Custom Finishes Offered at PutterPlating.com:

  • satin nickel
  • black oxide
  • oil brown
  • 24k gold
  • and bead blasting for stainless.

New Finish Available!

PutterPlating.com has developed a new dark finish for stainless steel as well. It allows for the mill marks and other surface characteristics to show through instead of being covered up as happens when the black oxide finish is applied.

If You Can Imagine It...PutterPlating.com Can Make It!

I can do all variations of engravings. If it can be put on a piece of paper in black and white then it can be engraved into metal. The machining that I offer includes milling, making new necks for putters, sound slots, making new inserts, and custom made putters. I also offer welding. I value quality over quantity when it comes to my work.

For More Info Contact:

Kevin Colbert
PutterPlating.com
(612) 386-6414

Related Articles:

- DIY - Build A Putting Green For Under $250

- "How To Design Your Own Golf Product"

{ 21 comments… read them below or add one }

Jon Ashworth March 16, 2009 at 8:42 am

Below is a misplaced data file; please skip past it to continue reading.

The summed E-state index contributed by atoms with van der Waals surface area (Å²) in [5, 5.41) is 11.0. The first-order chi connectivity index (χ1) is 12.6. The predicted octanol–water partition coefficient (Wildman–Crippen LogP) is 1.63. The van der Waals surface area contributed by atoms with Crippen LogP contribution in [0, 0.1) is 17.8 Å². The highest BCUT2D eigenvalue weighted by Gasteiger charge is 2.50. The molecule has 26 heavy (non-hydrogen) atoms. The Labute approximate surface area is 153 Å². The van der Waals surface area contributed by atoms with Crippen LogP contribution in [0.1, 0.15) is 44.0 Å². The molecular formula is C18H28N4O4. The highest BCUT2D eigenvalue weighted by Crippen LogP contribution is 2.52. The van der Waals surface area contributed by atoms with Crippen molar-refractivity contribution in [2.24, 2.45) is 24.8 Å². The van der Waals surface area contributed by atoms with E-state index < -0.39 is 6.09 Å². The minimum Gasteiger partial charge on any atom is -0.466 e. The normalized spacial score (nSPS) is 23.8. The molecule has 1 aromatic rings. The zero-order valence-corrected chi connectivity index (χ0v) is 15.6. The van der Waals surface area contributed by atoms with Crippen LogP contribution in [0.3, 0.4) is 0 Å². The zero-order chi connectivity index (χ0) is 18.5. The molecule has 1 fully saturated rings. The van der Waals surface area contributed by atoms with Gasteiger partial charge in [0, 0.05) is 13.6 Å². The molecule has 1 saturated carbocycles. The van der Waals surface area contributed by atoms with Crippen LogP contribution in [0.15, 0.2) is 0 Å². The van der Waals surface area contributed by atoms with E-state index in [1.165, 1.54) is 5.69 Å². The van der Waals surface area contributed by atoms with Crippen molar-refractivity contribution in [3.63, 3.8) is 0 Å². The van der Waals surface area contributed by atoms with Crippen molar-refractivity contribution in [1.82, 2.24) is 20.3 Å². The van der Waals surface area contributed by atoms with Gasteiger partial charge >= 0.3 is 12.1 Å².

I love this idea. I might have to go and have start painting up my clubs. I love customisation, I really wish we could get more of it in the UK.

All we need now is something that allows us to engrave our own clubs professionally and we’re in. Great article.

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mygolfspy March 16, 2009 at 11:22 am

We are working on the engraving thing for you ;) If you paint up an old club shoo us some pics of your work.

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Jon Ashworth March 18, 2009 at 9:18 am

Nice one – sounds great! I’ll give you a shout when I’ve had a go with the paint. Cool!

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mygolfspy March 18, 2009 at 2:37 pm

Look forward to it!

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14STIX April 7, 2009 at 7:22 am

Very cool. I’ve also done paintfills using a paint pen/marker and sealed it with SuperGlue. It’s just as durable and easy to do – but you’re sort of limited to pretty basic colors like black, gold, red, silver…